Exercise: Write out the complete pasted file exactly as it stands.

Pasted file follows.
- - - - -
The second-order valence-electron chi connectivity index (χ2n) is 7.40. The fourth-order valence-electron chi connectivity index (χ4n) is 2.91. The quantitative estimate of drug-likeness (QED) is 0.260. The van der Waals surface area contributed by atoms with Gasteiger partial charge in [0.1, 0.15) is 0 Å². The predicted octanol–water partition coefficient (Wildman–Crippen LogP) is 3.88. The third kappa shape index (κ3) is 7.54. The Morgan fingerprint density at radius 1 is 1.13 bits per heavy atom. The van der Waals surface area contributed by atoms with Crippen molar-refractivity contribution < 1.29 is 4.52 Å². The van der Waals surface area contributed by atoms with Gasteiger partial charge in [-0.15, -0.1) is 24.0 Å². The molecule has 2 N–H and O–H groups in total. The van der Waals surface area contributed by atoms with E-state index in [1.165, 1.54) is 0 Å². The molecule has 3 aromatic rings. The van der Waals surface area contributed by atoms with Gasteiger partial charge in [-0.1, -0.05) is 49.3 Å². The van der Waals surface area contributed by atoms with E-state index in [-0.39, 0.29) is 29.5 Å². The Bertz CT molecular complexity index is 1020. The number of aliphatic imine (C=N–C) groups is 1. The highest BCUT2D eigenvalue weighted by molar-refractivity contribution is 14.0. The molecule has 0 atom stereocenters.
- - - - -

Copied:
The second-order valence-electron chi connectivity index (χ2n) is 7.40. The fourth-order valence-electron chi connectivity index (χ4n) is 2.91. The quantitative estimate of drug-likeness (QED) is 0.260. The van der Waals surface area contributed by atoms with Gasteiger partial charge in [0.1, 0.15) is 0 Å². The predicted octanol–water partition coefficient (Wildman–Crippen LogP) is 3.88. The third kappa shape index (κ3) is 7.54. The Morgan fingerprint density at radius 1 is 1.13 bits per heavy atom. The van der Waals surface area contributed by atoms with Crippen molar-refractivity contribution < 1.29 is 4.52 Å². The van der Waals surface area contributed by atoms with Gasteiger partial charge in [-0.15, -0.1) is 24.0 Å². The molecule has 2 N–H and O–H groups in total. The van der Waals surface area contributed by atoms with E-state index in [1.165, 1.54) is 0 Å². The molecule has 3 aromatic rings. The van der Waals surface area contributed by atoms with Gasteiger partial charge in [-0.1, -0.05) is 49.3 Å². The van der Waals surface area contributed by atoms with E-state index in [-0.39, 0.29) is 29.5 Å². The Bertz CT molecular complexity index is 1020. The number of aliphatic imine (C=N–C) groups is 1. The highest BCUT2D eigenvalue weighted by molar-refractivity contribution is 14.0. The molecule has 0 atom stereocenters.